Conspiracy Theories: The Movie or David Robert Mitchell’s Under the Silver Lake is a remotely schizophrenic tale that roots its filmmaking etiquettes of directing, cinematography, and score composition off of the golden days of Hitchcock—specifically sentimental to his mystery noir films like Vertigo. Comparable to his debut It Follows, which was a marvelous callback to classic formalities, espousing the 70s slasher omen, Mitchell decides to transport us back into a time when abstraction and uncertainty engaged us into films more intensely. But in a movie, that I must say, is so keen on being the craziest of the mavericks, it’s narrative only proceeds with a structure unknown to the industry, something taxing to the common eye, something surely to stump society due to its divinely absurd presentation, and something that had be rolling in a dazed yet exultant state of mind throughout, constantly curious in regards to the gazillions of messages it had to say about the way we incorporate pop culture into our lives and our constant human compulsion to understand.
Calling this movie “pretentious,” in my humble opinion, is just plain lazy. This comment is, of course, no diss to those who didn’t like it—because I know there’s a LOT of individuals like that and that’s just like, your opinion man. It’s just that I’m tired of hearing the excuse, “the artist is just being self-absorbent, therefore, this movie has no real goal,” to explain why you couldn’t accept or even try to grasp a project’s creative ambition. If you are to properly insult this movie, please do it in a manner in which you audibly explain why it’s pretentious. Don’t just say the word because “pretentious” is honestly kind of a pretentious word anyways. Wait…
Under the Silver Lake is 100% what the cinematic world desperately lacks right now and based off of the mixed reactions of last year’s Suspiria, and even the year before that’s A Ghost Story, I have a feeling that audiences—and even critics—have seriously given up on supporting “truly original” motion pictures and are unconsciously slowing the process of expressiveness down. “Convenient” and “conventional” are two characteristics that should not be praised by film advocates or required in movies. Also, just because this is a movie that essentially exposes how disgusting Hollywood is for almost two-and-a-half hours doesn’t mean it should be shamed or discouraged because of Cannes Film Festival’s reaction to it. How dare thy!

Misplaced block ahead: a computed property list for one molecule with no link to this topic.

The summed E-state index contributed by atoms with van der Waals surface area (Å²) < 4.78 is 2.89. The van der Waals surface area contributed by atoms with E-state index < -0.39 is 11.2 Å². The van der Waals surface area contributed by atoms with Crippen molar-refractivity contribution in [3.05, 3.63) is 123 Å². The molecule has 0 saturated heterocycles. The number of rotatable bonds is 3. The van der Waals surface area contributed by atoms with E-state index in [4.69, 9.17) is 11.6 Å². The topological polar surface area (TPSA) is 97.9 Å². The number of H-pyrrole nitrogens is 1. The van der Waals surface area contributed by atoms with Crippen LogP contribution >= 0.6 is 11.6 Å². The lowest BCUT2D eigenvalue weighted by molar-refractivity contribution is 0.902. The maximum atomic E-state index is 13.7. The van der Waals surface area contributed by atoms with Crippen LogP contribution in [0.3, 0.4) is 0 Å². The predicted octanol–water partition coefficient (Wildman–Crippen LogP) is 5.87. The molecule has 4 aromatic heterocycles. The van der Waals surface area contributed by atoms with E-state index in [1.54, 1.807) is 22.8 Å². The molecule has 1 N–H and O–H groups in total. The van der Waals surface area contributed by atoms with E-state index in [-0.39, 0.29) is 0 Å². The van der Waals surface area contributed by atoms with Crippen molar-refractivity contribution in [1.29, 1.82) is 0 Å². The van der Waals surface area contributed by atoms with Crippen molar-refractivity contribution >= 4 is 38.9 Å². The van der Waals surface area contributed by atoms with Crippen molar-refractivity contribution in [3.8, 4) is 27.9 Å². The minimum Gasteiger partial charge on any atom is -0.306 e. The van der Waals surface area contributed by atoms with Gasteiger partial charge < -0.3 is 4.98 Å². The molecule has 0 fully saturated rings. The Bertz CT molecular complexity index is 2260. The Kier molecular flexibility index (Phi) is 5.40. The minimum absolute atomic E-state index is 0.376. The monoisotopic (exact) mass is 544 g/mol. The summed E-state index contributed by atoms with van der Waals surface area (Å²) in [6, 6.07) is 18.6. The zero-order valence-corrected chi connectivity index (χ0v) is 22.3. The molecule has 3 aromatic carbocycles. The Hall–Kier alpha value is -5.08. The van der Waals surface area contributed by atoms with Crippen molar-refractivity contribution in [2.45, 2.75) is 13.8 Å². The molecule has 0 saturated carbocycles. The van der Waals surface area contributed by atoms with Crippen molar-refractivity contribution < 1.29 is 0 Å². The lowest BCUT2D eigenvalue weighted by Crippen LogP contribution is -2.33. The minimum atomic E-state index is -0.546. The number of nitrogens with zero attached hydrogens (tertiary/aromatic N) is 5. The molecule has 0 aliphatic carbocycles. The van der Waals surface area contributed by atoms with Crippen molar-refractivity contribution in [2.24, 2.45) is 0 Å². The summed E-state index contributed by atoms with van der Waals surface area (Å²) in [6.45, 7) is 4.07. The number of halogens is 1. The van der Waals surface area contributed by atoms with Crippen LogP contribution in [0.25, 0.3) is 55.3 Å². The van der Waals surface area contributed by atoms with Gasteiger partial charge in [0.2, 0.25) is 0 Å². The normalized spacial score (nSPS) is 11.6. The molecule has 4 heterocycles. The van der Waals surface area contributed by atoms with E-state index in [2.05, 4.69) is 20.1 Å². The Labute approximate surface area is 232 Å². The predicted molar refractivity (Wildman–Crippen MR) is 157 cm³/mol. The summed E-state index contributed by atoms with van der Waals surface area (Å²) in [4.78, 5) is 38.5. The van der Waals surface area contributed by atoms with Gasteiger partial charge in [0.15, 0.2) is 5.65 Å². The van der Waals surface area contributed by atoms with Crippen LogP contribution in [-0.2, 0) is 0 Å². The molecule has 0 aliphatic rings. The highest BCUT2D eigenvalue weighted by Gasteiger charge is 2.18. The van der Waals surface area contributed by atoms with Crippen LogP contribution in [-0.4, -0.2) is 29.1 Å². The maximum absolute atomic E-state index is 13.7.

I’m still salty that I didn’t get to experience this marvelous feat of filmmaking on the big screen and instead witnessed it on my outdated TV with half-broken speakers that “coincidentally” happened to combust during the moment I witnessed that ridiculous, final episode of Game of Thrones... First world problems, I know, I’ll shutup about it now. Anyways…this movie is aching to become a future cult classic, and you should go support it because, clearly, it’s not getting the love that it whole-heartedly deserves.
The Elitist Schemes sequence is the best scene I have seen in 2019 so far. Actually, this whole entire feature is the best movie of 2019 so far. Or is it 2018? A24 what have you done…
“Under the Silver Lake” is now available to rent and buy on YouTube, Amazon Prime, Google Play, and Vudu.